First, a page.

Some new dynamics is going on, and without the means for Kim to create his own identity in the absence of political clout and with the help of those on the outside who could support his policies. Kim can’t win at first impression in such maneuvers; however, first impressions can be deceiving.
But in the meantime Donald Trump is giving him every opportunity to try, by treating him as a genuine statesman whose achievements are the culmination of so many years of the same policy. Nonetheless, domestically, North Koreans are longing for improvements and will have more changes of getting them as long as Kim is afforded some semblance of respect by the outside.
It is no coincidence that Hollywood has tried to portray him as a spoiled little dictator, as he is not, nor is he the president as represented in the Interview, a 2014 predicative programming production. The story line is how some American film idols are set up by the CIA to assassinate the North Korean leader. It did not work out as planned, as so often the case with covert operations, but it was an opportunity to first introduce the stereotype of the North Korean leader to an American audience.
There is a reason many of North Korea’s monumental official portraits, and the famous bronze statues at Mansu Hill, are of both Kim Il-sung and his son and successor Kim Jong-il.
Kim Il-sung was genuinely loved and respected by most North Koreans, and the inflated hero worship associated with North Korean leaders had some foundation when applied to him.
In England they have a phrase: “Bob’s your uncle”, meaning something like “it’s as easy as that”. It is supposed to have originated in 1887, when Prime Minister Lord Salisbury (otherwise Robert Gascoyne-Cecil, or “Bob”) made his nephew Arthur Balfour the Chief Secretary for Ireland, despite his apparent lack of qualification for the post.
In ordinary circumstances, Balfour wouldn’t have got the job. But when Bob’s your uncle, everything turns out the way you want it – including succeeding Bob as Prime Minister fifteen years later. But the concept undoubtedly entered the minds of some in intelligence agencies, and thought that with punishing sanctions and threats all would turn out their way.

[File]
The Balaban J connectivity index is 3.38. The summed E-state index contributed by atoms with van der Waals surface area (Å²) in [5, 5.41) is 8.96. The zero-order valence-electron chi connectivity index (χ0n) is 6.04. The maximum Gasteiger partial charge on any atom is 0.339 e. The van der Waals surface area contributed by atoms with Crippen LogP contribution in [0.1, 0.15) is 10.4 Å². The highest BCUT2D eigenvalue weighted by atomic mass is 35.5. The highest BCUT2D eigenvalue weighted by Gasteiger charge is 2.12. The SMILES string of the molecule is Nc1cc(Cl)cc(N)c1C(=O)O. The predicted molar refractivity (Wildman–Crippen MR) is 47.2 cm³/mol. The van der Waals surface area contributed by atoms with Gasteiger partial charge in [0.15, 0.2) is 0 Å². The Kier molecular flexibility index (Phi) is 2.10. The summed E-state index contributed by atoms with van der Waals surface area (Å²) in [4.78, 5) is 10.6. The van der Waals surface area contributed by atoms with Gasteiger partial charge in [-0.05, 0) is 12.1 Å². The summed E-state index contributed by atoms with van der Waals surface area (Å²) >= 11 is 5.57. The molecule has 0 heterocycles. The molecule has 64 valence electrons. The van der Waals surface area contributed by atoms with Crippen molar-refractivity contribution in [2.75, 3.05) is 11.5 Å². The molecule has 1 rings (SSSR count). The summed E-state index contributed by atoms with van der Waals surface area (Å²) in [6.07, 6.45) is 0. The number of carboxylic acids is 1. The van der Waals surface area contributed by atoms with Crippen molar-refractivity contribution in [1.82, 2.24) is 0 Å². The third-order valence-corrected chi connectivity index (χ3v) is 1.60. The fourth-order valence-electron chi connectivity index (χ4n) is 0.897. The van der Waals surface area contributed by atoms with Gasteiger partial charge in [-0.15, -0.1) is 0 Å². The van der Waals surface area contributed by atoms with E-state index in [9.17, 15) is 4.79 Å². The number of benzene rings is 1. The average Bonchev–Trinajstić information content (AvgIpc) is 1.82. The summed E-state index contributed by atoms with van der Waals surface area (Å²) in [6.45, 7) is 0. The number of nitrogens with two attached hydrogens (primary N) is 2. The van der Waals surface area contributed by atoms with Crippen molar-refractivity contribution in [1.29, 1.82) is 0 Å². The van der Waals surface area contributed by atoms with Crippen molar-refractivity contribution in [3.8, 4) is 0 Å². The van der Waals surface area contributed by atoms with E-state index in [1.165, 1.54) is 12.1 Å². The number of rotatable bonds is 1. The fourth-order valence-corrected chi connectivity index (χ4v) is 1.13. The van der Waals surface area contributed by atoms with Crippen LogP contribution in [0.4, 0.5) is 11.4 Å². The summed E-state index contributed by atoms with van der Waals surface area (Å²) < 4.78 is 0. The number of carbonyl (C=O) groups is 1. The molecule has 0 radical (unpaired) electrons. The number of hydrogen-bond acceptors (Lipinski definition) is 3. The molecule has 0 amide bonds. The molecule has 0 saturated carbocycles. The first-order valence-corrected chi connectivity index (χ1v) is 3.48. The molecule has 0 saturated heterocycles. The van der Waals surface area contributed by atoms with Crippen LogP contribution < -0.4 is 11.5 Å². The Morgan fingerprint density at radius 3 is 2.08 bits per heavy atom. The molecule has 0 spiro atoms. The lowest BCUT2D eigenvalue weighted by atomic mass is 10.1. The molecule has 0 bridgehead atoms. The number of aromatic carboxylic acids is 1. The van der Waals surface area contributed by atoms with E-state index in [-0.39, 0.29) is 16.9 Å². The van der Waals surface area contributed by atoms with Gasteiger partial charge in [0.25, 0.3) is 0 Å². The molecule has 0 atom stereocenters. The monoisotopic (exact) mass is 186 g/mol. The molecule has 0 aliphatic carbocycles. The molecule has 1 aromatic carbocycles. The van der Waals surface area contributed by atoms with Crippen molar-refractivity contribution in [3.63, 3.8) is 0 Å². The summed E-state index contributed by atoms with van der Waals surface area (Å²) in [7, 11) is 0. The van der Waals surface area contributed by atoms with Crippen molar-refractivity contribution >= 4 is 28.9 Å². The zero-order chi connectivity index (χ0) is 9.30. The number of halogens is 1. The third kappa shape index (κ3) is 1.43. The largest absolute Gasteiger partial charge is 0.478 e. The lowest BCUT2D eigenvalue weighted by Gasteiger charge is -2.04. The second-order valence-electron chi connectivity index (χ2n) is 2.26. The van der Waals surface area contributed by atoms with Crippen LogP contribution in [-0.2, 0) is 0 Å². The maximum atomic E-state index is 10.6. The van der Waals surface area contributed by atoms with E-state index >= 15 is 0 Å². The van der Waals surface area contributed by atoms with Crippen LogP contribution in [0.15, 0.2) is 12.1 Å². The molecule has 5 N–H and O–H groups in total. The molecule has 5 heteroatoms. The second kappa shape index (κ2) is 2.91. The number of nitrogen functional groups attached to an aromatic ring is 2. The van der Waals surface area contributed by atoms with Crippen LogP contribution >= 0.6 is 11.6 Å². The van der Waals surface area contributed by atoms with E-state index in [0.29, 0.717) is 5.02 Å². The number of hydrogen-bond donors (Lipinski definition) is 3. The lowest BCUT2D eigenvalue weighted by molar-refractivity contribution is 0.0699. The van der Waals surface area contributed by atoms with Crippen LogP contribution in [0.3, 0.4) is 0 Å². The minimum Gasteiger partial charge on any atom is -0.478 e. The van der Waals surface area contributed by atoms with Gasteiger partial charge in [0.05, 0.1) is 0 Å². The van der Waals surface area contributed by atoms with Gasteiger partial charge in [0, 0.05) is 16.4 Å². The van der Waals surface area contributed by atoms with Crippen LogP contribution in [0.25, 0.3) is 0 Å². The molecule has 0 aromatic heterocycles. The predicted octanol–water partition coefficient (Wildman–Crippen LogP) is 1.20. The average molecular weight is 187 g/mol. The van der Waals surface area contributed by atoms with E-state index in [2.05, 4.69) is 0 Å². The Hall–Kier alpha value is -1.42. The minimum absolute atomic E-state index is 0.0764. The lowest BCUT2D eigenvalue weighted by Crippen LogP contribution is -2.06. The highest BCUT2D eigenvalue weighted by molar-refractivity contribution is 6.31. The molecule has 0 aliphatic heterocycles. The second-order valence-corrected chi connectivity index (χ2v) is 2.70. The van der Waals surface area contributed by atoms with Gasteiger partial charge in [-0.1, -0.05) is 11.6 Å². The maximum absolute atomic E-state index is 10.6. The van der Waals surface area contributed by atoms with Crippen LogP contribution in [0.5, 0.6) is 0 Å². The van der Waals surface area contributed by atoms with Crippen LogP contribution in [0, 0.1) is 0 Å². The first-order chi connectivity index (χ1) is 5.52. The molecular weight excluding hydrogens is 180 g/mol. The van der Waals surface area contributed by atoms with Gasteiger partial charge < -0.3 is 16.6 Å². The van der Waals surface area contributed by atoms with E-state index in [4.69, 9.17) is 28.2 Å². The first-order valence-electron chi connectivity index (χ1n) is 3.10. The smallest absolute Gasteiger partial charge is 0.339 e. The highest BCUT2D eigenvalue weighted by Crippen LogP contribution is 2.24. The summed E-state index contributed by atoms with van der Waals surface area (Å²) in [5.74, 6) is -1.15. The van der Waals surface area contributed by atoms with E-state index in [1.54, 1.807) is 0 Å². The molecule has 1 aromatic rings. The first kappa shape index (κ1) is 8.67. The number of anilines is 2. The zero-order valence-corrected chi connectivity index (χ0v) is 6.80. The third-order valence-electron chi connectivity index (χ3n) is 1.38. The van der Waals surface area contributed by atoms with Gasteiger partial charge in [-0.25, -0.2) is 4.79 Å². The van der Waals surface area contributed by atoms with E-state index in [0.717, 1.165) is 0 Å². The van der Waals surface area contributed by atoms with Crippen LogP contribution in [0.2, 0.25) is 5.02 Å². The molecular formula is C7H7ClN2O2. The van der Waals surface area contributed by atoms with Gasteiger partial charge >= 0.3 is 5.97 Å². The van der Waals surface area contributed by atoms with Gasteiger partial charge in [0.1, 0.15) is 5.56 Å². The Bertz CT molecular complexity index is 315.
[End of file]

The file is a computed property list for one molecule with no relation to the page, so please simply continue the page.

The son may be unlike the war hero and state builder Kim Il-sung, as Kim Jong-il had no known accomplishments to his name prior to taking over, or even any public profile, before he ascended to power. His only legitimacy came from being his father’s son, much like what happened in Syria with Assad.
Claim to Fame
But now he is proving himself with using tools of diplomacy and shooting off missiles. Various leaders over time have tier own way of showing off any claim to fame. Peter the Great, and several other Russian Tsars, kept unfeasible numbers of mistresses, to show they were set apart from the rest of humanity, and therefore the normal rules did not apply to them. In a dynastic system, where some people are born superior, you can do this.
In a supposedly egalitarian system, you can’t succeed your father unless you have some quality which obviates this bourgeois connection, and sets you apart from other men, of which the otherwise undistinguished Kim Jong-il was very much aware.
Kim Jong-il also presided over the Great North Korean Famine of 1994-98, brought on by American sanctions, which the official agencies call “The Arduous March of Suffering”. The problem with broadcasting propaganda all day long is that people have to keep believing it.
North Koreans know there is a world outside their “Utopia”, even if they don’t know anything positive about it. They may not care about politics, but they care about their stomachs, and they are not going to automatically support a system which leaves them starving unless they know it is not the fault of their own leadership but comes from outside decisions—as from the United States.